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There's never been a Web site like Facebook: more than 350 million people have accounts, and if the growth rate continues, by 2013 every Internet user worldwide will have his or her own page. And no one's had more access to the inner workings of the phenomenon than Kirkpatrick, a senior tech writer at Fortune magazine. Written with the full cooperation of founder Mark Zuckerberg, the book follows the company from its genesis in a Harvard dorm room through its successes over Friendster and MySpace, the expansion of the user base, and Zuckerberg's refusal to sell. The author is at his best discussing the social implications of the site, from the changing notions of privacy to why and how people use Facebook—increasingly it's to come together around a common interest or cause (the eponymous Facebook Effect). Though significantly more informative, thoughtful, and credible than Ben Mezrich's The Accidental Billionaires, it may be hamstrung by its late entry; the furor over Facebook has more or less subsided, and potential readers are more likely to be using the site than to be reading about its origins. (June)
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*Starred Review* The greatest measure of the appeal of a business narrative is its story-ability, that is, the ways in which the tale of a corporation’s ups and downs grabs its readers. Such is the case with Fortune magazine journalist Kirkpatrick’s look at Facebook and its growth. The reason? In part because its co-founder now CEO Mark Zuckerberg allowed almost unprecedented access to the author––not one but several times. The results seems to mirror Zuckerberg’s insistence on an “open and transparent” dialogue with itself and with its customers. Starting from a 2003 Harvard campus Web site created to keep track of schoolmates, Facebook has grown in less than a decade to nearly a half billion users and multimillions in revenues, a growth trajectory credited to its C-suite’s unwavering vision and its continual innovations––including News Feed, multiple applications, and self-service advertising. Talented people, too, add to the explosion that is Facebook; Kirkpatrick’s pages are populated with names like Steve Ballmer, Lawrence Summers, Larry Brin, and lesser-known others who’ve contributed to this social networking phenomenon. Kirkpatrick also keeps his superlatives in check, weaving stories about Zuckerberg and his cadre while clearly showing the warts as well. An intriguing, almost participatory, read. --Barbara Jacobs --This text refers to an out of print or unavailable edition of this title.See all Editorial Reviews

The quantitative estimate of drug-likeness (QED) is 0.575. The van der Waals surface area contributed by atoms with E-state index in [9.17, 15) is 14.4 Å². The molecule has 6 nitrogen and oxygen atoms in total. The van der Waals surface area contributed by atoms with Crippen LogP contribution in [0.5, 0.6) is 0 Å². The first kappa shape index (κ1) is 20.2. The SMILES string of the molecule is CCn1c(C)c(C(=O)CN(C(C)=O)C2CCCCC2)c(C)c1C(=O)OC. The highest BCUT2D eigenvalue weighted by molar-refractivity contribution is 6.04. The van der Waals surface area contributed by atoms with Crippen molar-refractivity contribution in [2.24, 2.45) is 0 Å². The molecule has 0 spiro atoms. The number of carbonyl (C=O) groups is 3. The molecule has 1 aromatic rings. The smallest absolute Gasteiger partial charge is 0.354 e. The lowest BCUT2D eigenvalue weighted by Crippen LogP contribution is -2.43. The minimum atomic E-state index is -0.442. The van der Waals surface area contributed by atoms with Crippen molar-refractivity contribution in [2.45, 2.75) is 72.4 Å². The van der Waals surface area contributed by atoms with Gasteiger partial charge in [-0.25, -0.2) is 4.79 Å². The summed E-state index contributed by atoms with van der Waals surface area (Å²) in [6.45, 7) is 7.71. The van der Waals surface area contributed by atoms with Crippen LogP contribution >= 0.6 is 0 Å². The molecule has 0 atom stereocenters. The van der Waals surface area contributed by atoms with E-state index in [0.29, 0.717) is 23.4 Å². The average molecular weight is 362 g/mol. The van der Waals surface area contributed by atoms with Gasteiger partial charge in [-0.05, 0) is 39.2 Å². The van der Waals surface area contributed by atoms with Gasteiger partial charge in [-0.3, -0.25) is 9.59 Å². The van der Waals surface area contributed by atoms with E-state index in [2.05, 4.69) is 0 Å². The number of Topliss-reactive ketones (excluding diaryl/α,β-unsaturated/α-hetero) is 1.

I have read then re read this book a few times. It does help me to understand more about Facebook and mark :-)Published 2 days ago by heart2frozen
I had originally purchased this book in order to have more insight for a paper that I was writing for my MBA program. Read morePublished 14 days ago by dB
Very interesting read. Gives a very good sense of the thought process behind building the largest online social network and the way forwardPublished 28 days ago by Pankaj jain
I enjoyed the first 3/4 or so of the book that discussed how the company was founded and then funded. Read morePublished 2 months ago by Steve Kaplan
Really interesting read, however, it was more of a biography of Zuckerburg than anything else. Not saying that's a bad thing but I would have been more interested in the business... Read morePublished 2 months ago by Alex Jones
Chronicling the advent of Facebook through its devotion to aggregation and advertising, The Facebook Effect provides a largely neutral, yet engaging, view of the monolithic data... Read morePublished 3 months ago by Gregory DiSalvio
Really thorough look at Facebook story. Definitely different from the movie that is based on he accidental billionaires which I haven't read. Liked this narrative.Published 4 months ago by Rodrigo Garcia Carrillo
Very good overall analysis of the positives and potential negatives of Facebook. At times it felt a bit too praiseworthy of it and not sufficiently detached. Read morePublished 4 months ago by RCor